Pro-gun laws are important. Not just for gun rights activists, but society in general. More guns tend to lead to less crime, providing even non-gun owners with a kind of herd immunity against crime.
Despite that, we always have a tough fight on our hands whenever a new pro-gun law is proposed. It’s more of an issue when we’re talking an amendment to a state’s constitution.
So imagine how bad it sucks when a bureaucratic snafu derails a pro-gun amendment.
Actually, we don’t have to imagine. It’s happened.
Iowa’s top elections official acknowledged Monday that his office mistakenly derailed a long-sought plan to grant residents more expansive gun rights by forgetting to notify the public of the proposed constitutional amendment, as required. Secretary of State Paul Pate cited a “bureaucratic oversight” for his office’s failure to publish notice of the proposed amendment in newspapers before the November election, as required by the Iowa Constitution.
The mistake means supporters likely will have to restart the lengthy process for amending the state constitution and that the earliest the measure could be voted on in a statewide referendum would 2022, instead of 2020. The plan likely would be blocked if Democrats gain control of either legislative chamber before then.
“It’s really unfortunate,” Republican Gov. Kim Reynolds said, according to the Des Moines Register. Other supporters reacted with fury to the oversight by Pate, a Republican and lifetime member of the National Rifle Association who supported the proposed amendment.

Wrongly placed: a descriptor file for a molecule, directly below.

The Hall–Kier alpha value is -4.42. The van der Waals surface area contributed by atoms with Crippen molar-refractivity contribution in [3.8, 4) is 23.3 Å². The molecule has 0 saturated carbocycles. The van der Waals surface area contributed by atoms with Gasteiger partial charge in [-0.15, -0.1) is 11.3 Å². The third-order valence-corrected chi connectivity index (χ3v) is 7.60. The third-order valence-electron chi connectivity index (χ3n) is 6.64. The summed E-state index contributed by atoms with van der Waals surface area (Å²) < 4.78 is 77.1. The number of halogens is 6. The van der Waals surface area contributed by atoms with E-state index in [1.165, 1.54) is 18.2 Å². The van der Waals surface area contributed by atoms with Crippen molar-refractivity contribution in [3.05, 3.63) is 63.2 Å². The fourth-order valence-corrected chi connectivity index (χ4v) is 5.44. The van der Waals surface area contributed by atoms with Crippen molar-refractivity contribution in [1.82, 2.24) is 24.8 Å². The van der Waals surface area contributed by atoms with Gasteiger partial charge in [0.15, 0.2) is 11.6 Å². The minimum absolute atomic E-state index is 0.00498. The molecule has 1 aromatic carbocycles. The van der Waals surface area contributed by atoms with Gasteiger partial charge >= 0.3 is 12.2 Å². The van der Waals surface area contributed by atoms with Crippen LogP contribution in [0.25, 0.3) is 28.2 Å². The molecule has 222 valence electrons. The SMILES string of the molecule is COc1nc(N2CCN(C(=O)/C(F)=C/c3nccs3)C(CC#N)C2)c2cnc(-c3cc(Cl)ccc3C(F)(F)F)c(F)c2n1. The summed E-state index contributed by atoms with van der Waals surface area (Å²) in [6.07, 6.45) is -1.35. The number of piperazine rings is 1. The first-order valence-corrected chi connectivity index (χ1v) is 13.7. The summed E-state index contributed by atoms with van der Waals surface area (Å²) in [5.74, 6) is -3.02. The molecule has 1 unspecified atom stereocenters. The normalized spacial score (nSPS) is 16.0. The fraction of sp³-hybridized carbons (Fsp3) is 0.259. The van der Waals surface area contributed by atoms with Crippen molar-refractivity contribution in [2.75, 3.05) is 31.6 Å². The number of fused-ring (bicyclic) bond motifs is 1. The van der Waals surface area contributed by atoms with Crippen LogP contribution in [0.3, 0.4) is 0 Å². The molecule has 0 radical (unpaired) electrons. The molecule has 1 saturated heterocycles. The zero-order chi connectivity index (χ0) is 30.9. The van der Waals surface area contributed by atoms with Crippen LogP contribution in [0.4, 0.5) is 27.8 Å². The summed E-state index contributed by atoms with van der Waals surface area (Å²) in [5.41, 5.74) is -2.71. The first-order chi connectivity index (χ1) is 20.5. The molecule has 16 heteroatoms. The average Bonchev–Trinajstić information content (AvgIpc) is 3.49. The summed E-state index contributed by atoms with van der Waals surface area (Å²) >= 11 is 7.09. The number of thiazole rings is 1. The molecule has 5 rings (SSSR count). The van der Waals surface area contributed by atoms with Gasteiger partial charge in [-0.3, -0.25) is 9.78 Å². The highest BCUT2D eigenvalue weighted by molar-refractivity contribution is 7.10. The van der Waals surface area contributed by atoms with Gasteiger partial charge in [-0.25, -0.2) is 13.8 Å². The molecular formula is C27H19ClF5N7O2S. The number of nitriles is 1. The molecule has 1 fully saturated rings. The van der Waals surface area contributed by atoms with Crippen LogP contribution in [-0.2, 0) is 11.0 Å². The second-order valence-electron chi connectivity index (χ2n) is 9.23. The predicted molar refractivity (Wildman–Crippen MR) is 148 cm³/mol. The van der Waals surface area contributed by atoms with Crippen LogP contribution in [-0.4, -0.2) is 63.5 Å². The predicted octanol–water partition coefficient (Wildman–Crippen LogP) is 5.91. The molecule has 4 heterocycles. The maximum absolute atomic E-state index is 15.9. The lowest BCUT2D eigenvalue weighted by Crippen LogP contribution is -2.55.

They said they would review any legal options for seeking to fix the error but acknowledged that they would likely have to start again from scratch. “The amendment has been a priority for over a decade now and yes, this may be a monumental setback, but we will continue to press forward and try and get this on the ballot,” said state Rep. Matt Windschitl, a Republican sponsor of the proposed amendment who noted that his initial reaction to the oversight “wouldn’t be publishable.”
With the issue stemming from something out of the office of a pro-gun official who supported the measure, I can believe it was a mistake. Had this been because of something an anti-gun politician had done, I wouldn’t have believed it. Not in a million years.
The amendment would create a state level Second Amendment, complete with the whole “right to keep and bear arms shall not be infringed” bit. It would also require any gun control to be subject to “strict scrutiny” during judicial review.
In other words, it was a damn good amendment.
That means the whole process will have to start all over again. With luck, the fact that it’s already passed once will make it a little easier to get through a second time around, but you never can count on that. How many lawmakers went home after the last session and got an earful from their constituents because they had the temerity to support the right to have and carry guns? It doesn’t take much to change the mind of a politician.
This is one that bears watching.